The Glass Castle


I’m reading Jeannette Walls’ memoir, The Glass Castle, which opens with Walls, an accomplished writer, seeing her mother digging through a dumpster on the streets of New York City. Memories of an impoverished, unstable — yet not unloving — childhood come flooding back. Walls and her three siblings grew up constantly doing “the skedaddle” — moving from one town to the next, often in the middle of the night, to avoid debt collectors, angry landlords, school officials and the like. Her alcoholic, chronically unemployed father dreamed of striking it rich with “The Prospector,” a device designed to find gold. Her mother, an aspiring painter, prided herself on her “career” and encouraged the children to fend for themselves. (Walls, at age three, burned herself severely while cooking hot dogs. Upon her return home from the hospital, there was nothing to eat and she found herself once again using the stove. “Good for you,” her mother said to her. “You’ve got to get back in the saddle!”)

The book is ludicrous, funny, and heart-wrenching, often at the same time. I’m not finished with it yet, and even though I know the ultimate outcome, I’m curious to see how it is that Walls makes her way to New York City and relates to her parents as an adult.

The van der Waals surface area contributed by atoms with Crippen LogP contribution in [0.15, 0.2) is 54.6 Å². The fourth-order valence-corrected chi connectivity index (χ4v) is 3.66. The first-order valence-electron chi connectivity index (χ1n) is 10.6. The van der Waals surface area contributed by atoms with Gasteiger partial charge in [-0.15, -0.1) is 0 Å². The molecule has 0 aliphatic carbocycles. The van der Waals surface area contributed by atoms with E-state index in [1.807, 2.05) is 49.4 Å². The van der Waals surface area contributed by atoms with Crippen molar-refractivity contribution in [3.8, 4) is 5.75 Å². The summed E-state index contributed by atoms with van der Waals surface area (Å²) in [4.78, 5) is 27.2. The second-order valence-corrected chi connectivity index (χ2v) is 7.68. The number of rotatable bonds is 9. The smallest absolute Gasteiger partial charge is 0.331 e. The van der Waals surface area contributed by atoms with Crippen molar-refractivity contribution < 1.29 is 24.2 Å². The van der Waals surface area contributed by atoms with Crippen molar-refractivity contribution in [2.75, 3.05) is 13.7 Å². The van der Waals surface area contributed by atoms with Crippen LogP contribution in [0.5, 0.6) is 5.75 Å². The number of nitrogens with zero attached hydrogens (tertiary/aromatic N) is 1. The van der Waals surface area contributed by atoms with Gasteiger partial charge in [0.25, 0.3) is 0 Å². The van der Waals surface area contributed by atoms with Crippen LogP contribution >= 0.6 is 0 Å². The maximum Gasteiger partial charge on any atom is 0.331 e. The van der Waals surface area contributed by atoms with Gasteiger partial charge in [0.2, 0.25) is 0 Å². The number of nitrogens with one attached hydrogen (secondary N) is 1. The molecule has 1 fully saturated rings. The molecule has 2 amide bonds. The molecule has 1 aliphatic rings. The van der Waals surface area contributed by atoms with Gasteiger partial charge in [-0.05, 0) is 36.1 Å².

–Amanda Makula

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One Response to The Glass Castle

  1. Carla says:

    I took your recommendation, Amanda–and The Glass Castle kept me up reading into the wee hours. As you said, it’s funny, sad and maddening, often all at the same time. What a testimony to human resilience, the power of love and the mystery of individual differences. The three older Walls children thrived despite shocking hardships and neglect. I have to assume that the key factors were that their deeply flawed parents still clearly loved them and that the children had each other to rely upon. Yet their youngest sister was hospitalized as an adult, seriously damaged by her childhood. Why the dramatic difference?

    I was happy to find a video of an interview with Jeannette Walls on the web–her appearance on the Colbert Report, of all places–and also a chat Q and A session. And I learned that she had long been a celebrity gossip columnist for MSNBC! She admits that she may have enjoyed “unmasking” celebrities as a way of showing herself (before she revealed her own background in Glass Castle) that everyone has a skeleton in the closet.

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